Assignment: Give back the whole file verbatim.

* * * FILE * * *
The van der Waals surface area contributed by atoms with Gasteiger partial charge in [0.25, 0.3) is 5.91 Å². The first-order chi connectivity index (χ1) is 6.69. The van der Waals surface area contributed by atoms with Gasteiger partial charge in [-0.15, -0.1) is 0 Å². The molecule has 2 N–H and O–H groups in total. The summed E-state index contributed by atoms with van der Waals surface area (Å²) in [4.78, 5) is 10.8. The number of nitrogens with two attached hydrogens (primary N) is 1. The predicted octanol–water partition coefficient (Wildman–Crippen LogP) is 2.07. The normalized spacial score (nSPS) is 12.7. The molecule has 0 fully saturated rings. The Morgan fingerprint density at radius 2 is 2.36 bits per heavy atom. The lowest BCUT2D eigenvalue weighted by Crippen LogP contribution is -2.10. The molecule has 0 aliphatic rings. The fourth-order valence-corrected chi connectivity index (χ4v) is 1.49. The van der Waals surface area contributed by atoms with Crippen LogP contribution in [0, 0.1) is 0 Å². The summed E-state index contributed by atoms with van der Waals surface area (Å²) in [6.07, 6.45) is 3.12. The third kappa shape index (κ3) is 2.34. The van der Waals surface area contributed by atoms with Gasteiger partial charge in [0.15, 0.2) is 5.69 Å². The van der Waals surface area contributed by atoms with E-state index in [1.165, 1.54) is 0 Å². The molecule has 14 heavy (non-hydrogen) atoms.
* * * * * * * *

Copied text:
The van der Waals surface area contributed by atoms with Gasteiger partial charge in [0.25, 0.3) is 5.91 Å². The first-order chi connectivity index (χ1) is 6.69. The van der Waals surface area contributed by atoms with Gasteiger partial charge in [-0.15, -0.1) is 0 Å². The molecule has 2 N–H and O–H groups in total. The summed E-state index contributed by atoms with van der Waals surface area (Å²) in [4.78, 5) is 10.8. The number of nitrogens with two attached hydrogens (primary N) is 1. The predicted octanol–water partition coefficient (Wildman–Crippen LogP) is 2.07. The normalized spacial score (nSPS) is 12.7. The molecule has 0 fully saturated rings. The Morgan fingerprint density at radius 2 is 2.36 bits per heavy atom. The lowest BCUT2D eigenvalue weighted by Crippen LogP contribution is -2.10. The molecule has 0 aliphatic rings. The fourth-order valence-corrected chi connectivity index (χ4v) is 1.49. The van der Waals surface area contributed by atoms with Crippen LogP contribution in [0, 0.1) is 0 Å². The summed E-state index contributed by atoms with van der Waals surface area (Å²) in [6.07, 6.45) is 3.12. The third kappa shape index (κ3) is 2.34. The van der Waals surface area contributed by atoms with Gasteiger partial charge in [0.15, 0.2) is 5.69 Å². The van der Waals surface area contributed by atoms with E-state index in [1.165, 1.54) is 0 Å². The molecule has 14 heavy (non-hydrogen) atoms.